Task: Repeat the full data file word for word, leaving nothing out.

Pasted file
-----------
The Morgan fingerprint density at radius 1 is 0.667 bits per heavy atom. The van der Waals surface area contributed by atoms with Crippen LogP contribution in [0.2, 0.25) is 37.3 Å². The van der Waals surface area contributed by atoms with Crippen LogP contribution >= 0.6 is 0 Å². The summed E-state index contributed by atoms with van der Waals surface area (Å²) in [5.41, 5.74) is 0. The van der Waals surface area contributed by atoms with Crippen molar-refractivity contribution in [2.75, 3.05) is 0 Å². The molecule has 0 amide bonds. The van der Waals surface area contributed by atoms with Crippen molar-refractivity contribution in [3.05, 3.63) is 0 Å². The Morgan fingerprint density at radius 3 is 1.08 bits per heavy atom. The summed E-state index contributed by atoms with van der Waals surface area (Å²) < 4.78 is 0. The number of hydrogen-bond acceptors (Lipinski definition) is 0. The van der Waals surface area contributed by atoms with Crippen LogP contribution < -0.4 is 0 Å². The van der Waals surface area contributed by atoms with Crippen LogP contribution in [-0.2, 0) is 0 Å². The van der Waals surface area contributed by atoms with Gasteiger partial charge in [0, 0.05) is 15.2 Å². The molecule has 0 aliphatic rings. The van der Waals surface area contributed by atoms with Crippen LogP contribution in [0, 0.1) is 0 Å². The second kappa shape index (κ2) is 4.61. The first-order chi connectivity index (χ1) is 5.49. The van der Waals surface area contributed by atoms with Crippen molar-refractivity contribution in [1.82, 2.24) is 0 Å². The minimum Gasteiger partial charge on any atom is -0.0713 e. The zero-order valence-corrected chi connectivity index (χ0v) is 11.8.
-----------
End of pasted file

The Morgan fingerprint density at radius 1 is 0.667 bits per heavy atom. The van der Waals surface area contributed by atoms with Crippen LogP contribution in [0.2, 0.25) is 37.3 Å². The van der Waals surface area contributed by atoms with Crippen LogP contribution >= 0.6 is 0 Å². The summed E-state index contributed by atoms with van der Waals surface area (Å²) in [5.41, 5.74) is 0. The van der Waals surface area contributed by atoms with Crippen molar-refractivity contribution in [2.75, 3.05) is 0 Å². The molecule has 0 amide bonds. The van der Waals surface area contributed by atoms with Crippen molar-refractivity contribution in [3.05, 3.63) is 0 Å². The Morgan fingerprint density at radius 3 is 1.08 bits per heavy atom. The summed E-state index contributed by atoms with van der Waals surface area (Å²) < 4.78 is 0. The number of hydrogen-bond acceptors (Lipinski definition) is 0. The van der Waals surface area contributed by atoms with Crippen LogP contribution < -0.4 is 0 Å². The van der Waals surface area contributed by atoms with Crippen LogP contribution in [-0.2, 0) is 0 Å². The van der Waals surface area contributed by atoms with Gasteiger partial charge in [0, 0.05) is 15.2 Å². The molecule has 0 aliphatic rings. The van der Waals surface area contributed by atoms with Crippen LogP contribution in [0, 0.1) is 0 Å². The second kappa shape index (κ2) is 4.61. The first-order chi connectivity index (χ1) is 5.49. The van der Waals surface area contributed by atoms with Crippen molar-refractivity contribution in [1.82, 2.24) is 0 Å². The minimum Gasteiger partial charge on any atom is -0.0713 e. The zero-order valence-corrected chi connectivity index (χ0v) is 11.8.